This channel is intended for people just starting with the Raku Programming Language ( Logs are available at
Set by lizmat on 8 June 2022.
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rcmlz Hello Anton, I started using it. There is an issue with people that do not have enough "quota" - will put some money up. The error message is fine, however, for people new to Raku the "Use of uninitialized value element of type Any in string context. ... " is scary. error => {code => insufficient_quota, message => You exceeded your current quota, please check your plan and billing details., param => (Any), 15:49
type => insufficient_quota} Use of uninitialized value element of type Any in string context. Methods .^name, .raku, .gist, or .say can be used to stringify it to something meaningful. in method eval at /usr/local/Cellar/rakudo-star/2023.08/share/perl6/site/sources/2CBCBF8A4A1670092BE1E1523080764269775230 (LLM::Functions::Chat) line 80 in method eval at
/usr/local/Cellar/rakudo-star/2023.08/share/perl6/site/sources/2CBCBF8A4A1670092BE1E1523080764269775230 (LLM::Functions::Chat) line 56 in block <unit> at <unknown file> line 1 in method eval at /usr/local/Cellar/rakudo-star/2023.08/share/perl6/site/sources/C24820763DE9E6A4B431D7F0A8945616880E1EA8 (Jupyter::Kernel::Sandbox) line 139 in code at
/usr/local/Cellar/rakudo-star/2023.08/share/perl6/site/sources/DA76AEE5D68CD02B4E42BCB2570746B82B483811 (Jupyter::Kernel) line 147
I will record issues in github 15:50
antononcube @rcmlz Thanks a lot! At this point I am really not sure what is the best way to handle these kind errors. This gets more complicated because different LLMs handle these kind of errors differently. 15:55
rcmlz PS: how far do I get for 10$? 15:57
antononcube Hmm... Which LLM service you are using? I assume one of of OpenAIs : but which one? (The "regular", or the "ChatGPT plus".) 15:59
Another remark on error handling: PaLM often produces moderation errors. It is a problem with PaLM (which I have reported), but also it is better if there as uniform way of handling moderation errors that is also adopted by the different concrete packages for LLM access. 16:01
@rcmlz My bills with OpenAI's regular service rarely exceed $10 per month. I also I have "Plus" which is with a flat rate of $20 per month. (If it is not clear, one pays for these services separately.) 16:06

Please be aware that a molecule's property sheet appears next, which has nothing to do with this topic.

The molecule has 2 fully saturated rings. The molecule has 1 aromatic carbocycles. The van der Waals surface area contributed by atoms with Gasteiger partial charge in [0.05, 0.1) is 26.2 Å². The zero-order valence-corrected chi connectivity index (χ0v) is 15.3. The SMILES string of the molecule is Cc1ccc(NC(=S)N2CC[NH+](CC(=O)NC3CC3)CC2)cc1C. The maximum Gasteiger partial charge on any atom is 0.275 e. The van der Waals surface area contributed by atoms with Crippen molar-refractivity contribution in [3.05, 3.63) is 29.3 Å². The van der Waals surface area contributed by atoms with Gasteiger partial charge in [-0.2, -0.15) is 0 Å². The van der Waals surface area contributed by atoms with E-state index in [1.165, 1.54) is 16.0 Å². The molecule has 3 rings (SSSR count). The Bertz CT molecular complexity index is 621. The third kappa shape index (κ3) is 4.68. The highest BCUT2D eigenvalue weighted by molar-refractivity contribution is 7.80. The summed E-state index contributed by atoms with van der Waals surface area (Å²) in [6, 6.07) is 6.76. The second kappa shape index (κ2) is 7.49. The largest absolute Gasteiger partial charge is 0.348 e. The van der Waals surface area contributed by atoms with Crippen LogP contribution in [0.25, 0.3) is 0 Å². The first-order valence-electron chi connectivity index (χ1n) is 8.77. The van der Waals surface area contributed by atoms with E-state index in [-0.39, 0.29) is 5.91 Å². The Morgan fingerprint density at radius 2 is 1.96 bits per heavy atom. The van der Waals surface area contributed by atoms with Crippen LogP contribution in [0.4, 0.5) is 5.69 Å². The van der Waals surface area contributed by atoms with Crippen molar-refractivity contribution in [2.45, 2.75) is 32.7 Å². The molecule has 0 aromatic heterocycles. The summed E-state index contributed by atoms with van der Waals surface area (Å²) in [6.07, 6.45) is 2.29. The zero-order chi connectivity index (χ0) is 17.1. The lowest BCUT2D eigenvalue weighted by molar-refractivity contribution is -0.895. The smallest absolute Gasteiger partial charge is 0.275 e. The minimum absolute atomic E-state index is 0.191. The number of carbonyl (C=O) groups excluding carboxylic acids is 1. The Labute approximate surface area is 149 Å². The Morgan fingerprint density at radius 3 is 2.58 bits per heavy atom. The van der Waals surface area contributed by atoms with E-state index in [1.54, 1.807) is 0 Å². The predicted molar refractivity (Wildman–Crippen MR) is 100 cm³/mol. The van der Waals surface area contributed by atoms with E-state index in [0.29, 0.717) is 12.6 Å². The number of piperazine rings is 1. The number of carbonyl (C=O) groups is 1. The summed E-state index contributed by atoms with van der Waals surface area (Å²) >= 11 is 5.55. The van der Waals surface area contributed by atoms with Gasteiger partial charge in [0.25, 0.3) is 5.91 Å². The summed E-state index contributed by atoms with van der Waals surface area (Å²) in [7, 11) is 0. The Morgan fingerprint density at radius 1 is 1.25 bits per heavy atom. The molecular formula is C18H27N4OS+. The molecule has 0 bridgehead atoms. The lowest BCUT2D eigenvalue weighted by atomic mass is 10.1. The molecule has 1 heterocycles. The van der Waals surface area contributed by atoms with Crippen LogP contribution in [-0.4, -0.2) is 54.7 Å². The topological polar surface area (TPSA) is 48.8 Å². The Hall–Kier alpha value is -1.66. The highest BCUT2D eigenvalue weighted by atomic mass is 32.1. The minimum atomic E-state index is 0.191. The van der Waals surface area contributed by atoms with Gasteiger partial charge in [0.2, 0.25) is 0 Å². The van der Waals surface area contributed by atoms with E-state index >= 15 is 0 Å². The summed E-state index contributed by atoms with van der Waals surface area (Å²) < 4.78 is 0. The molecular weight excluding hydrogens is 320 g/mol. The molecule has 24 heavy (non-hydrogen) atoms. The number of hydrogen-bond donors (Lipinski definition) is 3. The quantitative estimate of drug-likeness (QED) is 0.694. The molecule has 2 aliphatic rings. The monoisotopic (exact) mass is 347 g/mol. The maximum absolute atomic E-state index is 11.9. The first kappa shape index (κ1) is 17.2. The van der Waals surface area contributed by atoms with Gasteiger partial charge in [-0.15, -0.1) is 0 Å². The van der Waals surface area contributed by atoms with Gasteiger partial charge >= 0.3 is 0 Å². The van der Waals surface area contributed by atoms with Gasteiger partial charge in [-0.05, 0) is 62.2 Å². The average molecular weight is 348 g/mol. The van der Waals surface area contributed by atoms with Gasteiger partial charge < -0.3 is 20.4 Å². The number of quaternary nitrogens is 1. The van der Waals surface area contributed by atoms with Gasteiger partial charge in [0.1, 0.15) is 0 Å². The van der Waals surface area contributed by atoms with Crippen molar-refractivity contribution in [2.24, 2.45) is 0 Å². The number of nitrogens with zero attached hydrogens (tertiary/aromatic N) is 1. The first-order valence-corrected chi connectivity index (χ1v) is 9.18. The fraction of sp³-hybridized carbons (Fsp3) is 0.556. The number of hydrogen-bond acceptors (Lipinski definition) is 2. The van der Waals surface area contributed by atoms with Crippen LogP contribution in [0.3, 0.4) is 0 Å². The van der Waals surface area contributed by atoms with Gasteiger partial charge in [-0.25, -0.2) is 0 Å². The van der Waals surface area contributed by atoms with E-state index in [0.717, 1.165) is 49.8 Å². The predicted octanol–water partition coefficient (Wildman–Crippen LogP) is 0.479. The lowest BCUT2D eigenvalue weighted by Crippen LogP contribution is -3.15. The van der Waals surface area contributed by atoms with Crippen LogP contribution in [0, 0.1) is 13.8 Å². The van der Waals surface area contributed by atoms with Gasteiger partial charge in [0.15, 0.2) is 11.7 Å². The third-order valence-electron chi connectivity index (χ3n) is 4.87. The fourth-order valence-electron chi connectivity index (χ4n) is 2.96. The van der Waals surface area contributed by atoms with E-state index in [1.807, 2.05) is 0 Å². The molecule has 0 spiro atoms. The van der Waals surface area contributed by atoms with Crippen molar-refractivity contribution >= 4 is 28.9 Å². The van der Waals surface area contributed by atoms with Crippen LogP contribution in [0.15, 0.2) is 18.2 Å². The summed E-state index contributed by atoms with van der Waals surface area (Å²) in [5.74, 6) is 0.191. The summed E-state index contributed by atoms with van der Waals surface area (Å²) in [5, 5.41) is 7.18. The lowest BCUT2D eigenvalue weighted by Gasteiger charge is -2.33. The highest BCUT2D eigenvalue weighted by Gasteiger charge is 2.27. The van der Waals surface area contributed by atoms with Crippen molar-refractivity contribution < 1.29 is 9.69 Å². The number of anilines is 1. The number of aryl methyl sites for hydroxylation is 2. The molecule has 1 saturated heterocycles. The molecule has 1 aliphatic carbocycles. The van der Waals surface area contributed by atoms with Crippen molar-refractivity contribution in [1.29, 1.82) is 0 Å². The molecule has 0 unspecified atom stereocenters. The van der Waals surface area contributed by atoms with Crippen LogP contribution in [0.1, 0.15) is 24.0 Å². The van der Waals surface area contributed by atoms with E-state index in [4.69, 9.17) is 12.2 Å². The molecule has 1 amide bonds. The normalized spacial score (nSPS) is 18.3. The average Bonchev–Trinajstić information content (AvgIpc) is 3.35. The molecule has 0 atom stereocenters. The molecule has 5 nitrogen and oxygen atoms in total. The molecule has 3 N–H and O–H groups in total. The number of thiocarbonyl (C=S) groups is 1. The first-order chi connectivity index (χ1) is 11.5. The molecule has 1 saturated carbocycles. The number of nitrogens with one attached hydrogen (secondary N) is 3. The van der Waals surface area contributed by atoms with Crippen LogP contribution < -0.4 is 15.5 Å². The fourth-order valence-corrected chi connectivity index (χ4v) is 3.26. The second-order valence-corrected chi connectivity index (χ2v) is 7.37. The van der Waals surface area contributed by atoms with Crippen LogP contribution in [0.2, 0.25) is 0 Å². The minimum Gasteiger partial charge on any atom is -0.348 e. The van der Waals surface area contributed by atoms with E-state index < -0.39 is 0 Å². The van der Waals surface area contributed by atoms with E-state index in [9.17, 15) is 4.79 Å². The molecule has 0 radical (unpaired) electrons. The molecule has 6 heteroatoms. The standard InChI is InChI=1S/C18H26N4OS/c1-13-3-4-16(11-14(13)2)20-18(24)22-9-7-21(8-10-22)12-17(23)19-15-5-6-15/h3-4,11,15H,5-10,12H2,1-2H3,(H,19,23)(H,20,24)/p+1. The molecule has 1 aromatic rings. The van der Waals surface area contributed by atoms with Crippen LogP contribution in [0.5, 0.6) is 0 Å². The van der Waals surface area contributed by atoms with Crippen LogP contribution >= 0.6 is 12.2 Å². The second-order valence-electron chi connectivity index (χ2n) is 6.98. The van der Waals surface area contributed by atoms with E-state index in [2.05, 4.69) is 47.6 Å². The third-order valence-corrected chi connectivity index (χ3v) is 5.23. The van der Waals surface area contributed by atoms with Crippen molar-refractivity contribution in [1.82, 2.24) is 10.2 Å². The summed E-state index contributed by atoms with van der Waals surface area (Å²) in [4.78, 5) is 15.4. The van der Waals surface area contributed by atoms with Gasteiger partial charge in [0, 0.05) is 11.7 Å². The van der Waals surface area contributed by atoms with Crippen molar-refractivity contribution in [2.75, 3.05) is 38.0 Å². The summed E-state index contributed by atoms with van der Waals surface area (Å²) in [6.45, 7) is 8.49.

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Tirifto_ Hello again! Just a thought that crossed my mind: Suppose I have a large string in which I’d like to make several substitutions. The substrings I wish to substitue might (or might not) have something in common, e.g. they might all start with the same character. Should I do well to perform several substitutions on that string in order, or is there a more efficient, but comparably simple way, where Raku could perform all of the substitution 17:44
s ‘in one fell swoop’, so to speak?
I imagine a custom procedure could be written (and perhaps generalised), but I wonder if there is some straightforward method or ‘good practice’ for this kind of thing. cx 17:47
gfldex Tirifto_: You can use .subst with a Callable to that. But that requires a matcher that can match all needles in one go. 18:21
librasteve Tirifto_: my approach would be to do them sequentially… with normal sized strings this should fit in RAM so I don’t see much performance gain for parallelism and I do see confusion such as what if an early subst contains a later match 18:25
gfldex Or .rindex with a list of needles and .substr if you want to make changes in place. You have to work from the end of the string because substitions may otherwise shift indices.
No wait, that is .indices nowadays. 18:27
Depending on what you want to do, breaking the Str up into a List of Str might be simpler and faster. 18:28
librasteve gfldex: does rindex mean reverse index? 18:34
gfldex yes 18:35
But it doesn't take a list of needles.
librasteve aha - tx! 18:36
ps. i also would consider “sharding” a very large Str (works of Shakespeare ish) … but dealing with boundaries is then a headache. 18:37
Tirifto_ Thank you for the advice, gfldex, @librasteve. I suppose writing a Callable would be fairly straightforward and universal, and so applicable to my use case. But I suppose I’ll only experiment with that if performance turns out to be a problem, which I suppose it won’t. xP 18:46
gfldex m: my $s = ‘this is a string.’; my %replace = i => 1, r => 2; say join ‘’, gather for $s.split(<i r>, :p) -> $p { $p ~~ Pair ?? take %replace{$p.value} !! take $p } 18:54
camelia th1s 1s a st21ng.
gfldex This is the most flexible because you can use loop-control to bail early, return Empty and such. 18:55
Also, this shows that gradual typing is just better. :-> 18:56
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